Be sure to thoroughly clean the area with a product specifically formulated for urine and feces to remove the odor.
Kennel Training
There are many advantages to kennel training your puppy. For instance, housebreaking is accomplished much faster with less hassle for you and your puppy. Generally puppies do not want to mess in the area in where they eat and sleep. If you follow the general guidelines of housebreaking, your puppy could be housebroken within a week or less, with minimal accidents. If you are a working pet owner, the job of housebreaking your puppy is more difficult, however, not impossible. It will take longer to accomplish housebreaking as young puppies may not be able to hold their bladder and bowels for extended periods of time. One advantage of the kennel in this situation is the fact that all you have to clean up is the kennel instead of the entire kitchen floor. Also, your furnishings, woodwork and belongings are still in one piece! The kennel provides a safe and secure area for your puppy, away from household hazards. You can leave home relaxed, knowing your puppy is safe and so are your possessions.

When purchasing a kennel for your puppy, select one that will accommodate your puppy’s adult height and weight. Make sure to choose one that your dog will be able to stand up, lay down, and turn around comfortably in when full grown. If your puppy is a larger breed this kennel may seem too large for him or her when she is young. It is often helpful to section off a smaller space in the kennel with a divider or box so that your puppy will not have enough room to urinate and defecate at one end of the kennel and sleep at the other.

When training a new puppy to “kennel”, you may want to line the bottom of the kennel with newspapers until he or she is house broken. However, it is nice to place a towel or small blanket in the kennel for the puppy to sleep on. If puppy shreds the towel or blanket, remove it until he learns that chewing his bedding is unacceptable. To prevent boredom and blanket chewing, provide the puppy with appropriate toys. A Kong or similar toy that you can stuff with food or treats will help entertain your pup while he or she is kenneled.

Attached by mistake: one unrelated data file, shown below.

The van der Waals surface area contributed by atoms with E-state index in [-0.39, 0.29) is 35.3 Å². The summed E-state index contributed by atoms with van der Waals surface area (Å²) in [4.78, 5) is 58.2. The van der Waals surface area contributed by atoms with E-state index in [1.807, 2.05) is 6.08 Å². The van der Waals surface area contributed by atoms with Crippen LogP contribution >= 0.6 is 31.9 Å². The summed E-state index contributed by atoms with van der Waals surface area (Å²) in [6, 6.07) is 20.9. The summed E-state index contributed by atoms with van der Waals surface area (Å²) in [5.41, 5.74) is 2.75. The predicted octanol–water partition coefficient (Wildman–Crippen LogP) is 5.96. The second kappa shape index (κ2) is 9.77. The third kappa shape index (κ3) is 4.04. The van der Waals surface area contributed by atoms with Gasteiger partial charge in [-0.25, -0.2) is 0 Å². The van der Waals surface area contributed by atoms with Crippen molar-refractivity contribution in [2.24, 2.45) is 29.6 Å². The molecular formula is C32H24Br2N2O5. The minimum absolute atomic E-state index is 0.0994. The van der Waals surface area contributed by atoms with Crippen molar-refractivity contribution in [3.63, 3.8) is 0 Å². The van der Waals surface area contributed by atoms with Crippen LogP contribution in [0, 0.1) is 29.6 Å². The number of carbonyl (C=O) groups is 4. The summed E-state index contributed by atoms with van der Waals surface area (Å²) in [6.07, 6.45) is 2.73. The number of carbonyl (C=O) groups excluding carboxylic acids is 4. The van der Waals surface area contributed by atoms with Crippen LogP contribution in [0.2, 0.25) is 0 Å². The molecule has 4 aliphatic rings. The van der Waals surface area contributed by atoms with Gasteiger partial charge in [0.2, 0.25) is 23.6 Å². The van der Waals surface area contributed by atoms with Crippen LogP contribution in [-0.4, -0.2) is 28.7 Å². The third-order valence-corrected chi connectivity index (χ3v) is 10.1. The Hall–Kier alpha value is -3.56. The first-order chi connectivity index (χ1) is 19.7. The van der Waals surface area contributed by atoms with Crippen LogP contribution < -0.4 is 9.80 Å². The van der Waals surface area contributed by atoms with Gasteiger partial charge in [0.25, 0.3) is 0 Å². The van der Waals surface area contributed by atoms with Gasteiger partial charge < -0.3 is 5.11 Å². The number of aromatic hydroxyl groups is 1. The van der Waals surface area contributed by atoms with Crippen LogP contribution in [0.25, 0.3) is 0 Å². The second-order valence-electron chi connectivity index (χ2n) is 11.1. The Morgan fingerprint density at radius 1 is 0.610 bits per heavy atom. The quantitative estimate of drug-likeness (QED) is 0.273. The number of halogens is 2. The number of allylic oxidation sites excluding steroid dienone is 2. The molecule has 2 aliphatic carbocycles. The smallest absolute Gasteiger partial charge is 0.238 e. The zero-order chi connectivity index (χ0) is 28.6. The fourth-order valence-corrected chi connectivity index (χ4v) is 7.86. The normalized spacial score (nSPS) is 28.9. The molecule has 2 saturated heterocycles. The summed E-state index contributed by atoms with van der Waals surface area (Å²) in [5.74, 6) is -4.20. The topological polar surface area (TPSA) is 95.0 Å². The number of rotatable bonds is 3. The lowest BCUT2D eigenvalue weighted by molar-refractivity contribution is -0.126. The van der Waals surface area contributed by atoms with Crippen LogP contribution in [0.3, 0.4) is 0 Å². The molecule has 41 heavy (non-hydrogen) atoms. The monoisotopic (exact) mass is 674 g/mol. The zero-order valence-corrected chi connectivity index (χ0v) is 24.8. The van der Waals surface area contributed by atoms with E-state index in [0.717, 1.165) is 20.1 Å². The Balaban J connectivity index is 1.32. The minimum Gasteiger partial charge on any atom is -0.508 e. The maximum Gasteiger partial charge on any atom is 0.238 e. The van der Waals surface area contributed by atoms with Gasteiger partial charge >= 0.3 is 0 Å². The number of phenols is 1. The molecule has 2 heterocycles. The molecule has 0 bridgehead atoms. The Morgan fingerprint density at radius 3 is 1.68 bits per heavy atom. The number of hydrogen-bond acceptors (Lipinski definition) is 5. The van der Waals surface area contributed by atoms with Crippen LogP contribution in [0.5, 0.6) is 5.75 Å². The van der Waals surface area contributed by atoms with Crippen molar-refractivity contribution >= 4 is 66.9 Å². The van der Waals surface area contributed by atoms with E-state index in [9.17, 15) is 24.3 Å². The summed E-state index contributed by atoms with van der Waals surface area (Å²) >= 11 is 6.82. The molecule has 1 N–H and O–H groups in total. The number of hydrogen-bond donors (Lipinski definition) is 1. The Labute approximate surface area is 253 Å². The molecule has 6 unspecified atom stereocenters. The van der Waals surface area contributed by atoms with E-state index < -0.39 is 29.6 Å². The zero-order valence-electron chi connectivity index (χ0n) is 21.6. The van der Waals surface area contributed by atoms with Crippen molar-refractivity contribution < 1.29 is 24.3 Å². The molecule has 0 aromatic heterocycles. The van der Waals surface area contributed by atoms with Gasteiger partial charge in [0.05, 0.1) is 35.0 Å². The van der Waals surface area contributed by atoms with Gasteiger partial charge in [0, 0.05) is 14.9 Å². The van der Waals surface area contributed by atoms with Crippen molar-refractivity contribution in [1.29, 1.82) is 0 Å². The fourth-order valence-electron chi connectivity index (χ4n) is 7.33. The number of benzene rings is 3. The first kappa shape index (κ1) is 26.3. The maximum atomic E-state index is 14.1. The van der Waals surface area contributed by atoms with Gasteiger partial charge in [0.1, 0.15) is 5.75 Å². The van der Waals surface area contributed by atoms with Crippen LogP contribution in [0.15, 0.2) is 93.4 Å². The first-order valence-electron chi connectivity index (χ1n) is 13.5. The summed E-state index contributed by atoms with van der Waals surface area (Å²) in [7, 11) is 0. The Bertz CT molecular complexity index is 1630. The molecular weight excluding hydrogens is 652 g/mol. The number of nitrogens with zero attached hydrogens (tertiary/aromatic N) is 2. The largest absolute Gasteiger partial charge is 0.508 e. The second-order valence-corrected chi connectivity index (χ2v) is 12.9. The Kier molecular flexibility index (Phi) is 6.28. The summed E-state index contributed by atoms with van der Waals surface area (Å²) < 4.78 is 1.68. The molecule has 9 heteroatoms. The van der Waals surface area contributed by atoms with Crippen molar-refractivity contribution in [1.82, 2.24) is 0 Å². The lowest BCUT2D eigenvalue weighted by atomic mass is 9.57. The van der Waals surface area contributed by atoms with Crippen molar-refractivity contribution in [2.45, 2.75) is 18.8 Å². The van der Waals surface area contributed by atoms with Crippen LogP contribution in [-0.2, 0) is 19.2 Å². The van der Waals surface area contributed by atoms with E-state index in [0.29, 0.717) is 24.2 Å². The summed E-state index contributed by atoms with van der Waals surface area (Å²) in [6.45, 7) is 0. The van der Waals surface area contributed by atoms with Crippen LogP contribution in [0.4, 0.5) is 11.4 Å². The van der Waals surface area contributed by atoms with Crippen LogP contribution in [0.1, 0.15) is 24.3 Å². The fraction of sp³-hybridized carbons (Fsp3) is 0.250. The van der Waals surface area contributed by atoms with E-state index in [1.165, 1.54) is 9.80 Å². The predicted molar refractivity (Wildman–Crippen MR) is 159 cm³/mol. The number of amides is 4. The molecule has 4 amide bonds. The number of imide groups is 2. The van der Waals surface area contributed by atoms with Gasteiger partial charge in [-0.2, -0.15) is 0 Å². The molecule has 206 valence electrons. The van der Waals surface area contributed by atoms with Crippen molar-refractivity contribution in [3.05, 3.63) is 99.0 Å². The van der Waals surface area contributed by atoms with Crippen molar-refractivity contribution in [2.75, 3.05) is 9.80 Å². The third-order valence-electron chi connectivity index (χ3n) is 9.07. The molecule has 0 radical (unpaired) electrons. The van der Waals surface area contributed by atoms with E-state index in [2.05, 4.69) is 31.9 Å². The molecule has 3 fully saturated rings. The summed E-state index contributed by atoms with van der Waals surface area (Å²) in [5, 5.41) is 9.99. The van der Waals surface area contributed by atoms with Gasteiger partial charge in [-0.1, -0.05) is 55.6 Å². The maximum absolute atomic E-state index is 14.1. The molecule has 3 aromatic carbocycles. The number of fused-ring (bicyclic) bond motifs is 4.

Find a location in your home where the kennel is out of the way, yet not totally secluded from household activities. Never use the kennel as punishment. Do not banish the puppy to the kennel for improper behavior. The kennel should always be associated with happy, comfortable, secure feelings for the puppy. Once you put the puppy in the kennel, do not take him out if he starts to whine and cry. Eventually, he or she will lie down and sleep. By taking the pup out of the kennel for whining you are rewarding that behavior and it is likely to continue. As your puppy grows older, the kennel will become a private retreat that your dog will enjoy.
Suggested Training Techniques

When teaching a puppy not to mouth, consistency and split-second timing from the handler are essential.

  • Verbal Correction: For the milder tempered puppy often a firm “uh-uh” may be enough to discourage the mouthing.
  • Ouch: Let out a sharp cry of pain every time your puppy’s teeth come in contact with your skin before it becomes painful. This will startle the puppy and make him back off. A high pitch yip is how the puppy’s littermates would tell the puppy it was too hard.
  • The Cold Shoulder: Turn away and ignore instead of giving them the social contact they are asking for.
Kids and Strange Dogs
It is important to always be careful around strange dogs. Children must be taught NOT to approach strange dogs but instead ask permission from the owner before petting the dog. Don’t run past a strange dog. You don’t want to give them a reason to become aggressive. Never disturb a dog that’s caring for puppies, sleeping or eating. If a dog approaches to sniff you, stay still. If the dog does not think you are a threat, it will go away. If a dog threatens you, stay calm. Don’t scream. Try to avoid eye contact, and stay still until the dog leaves. If you are knocked down or fall, curl up in a ball and put your hands over your head and protect your face.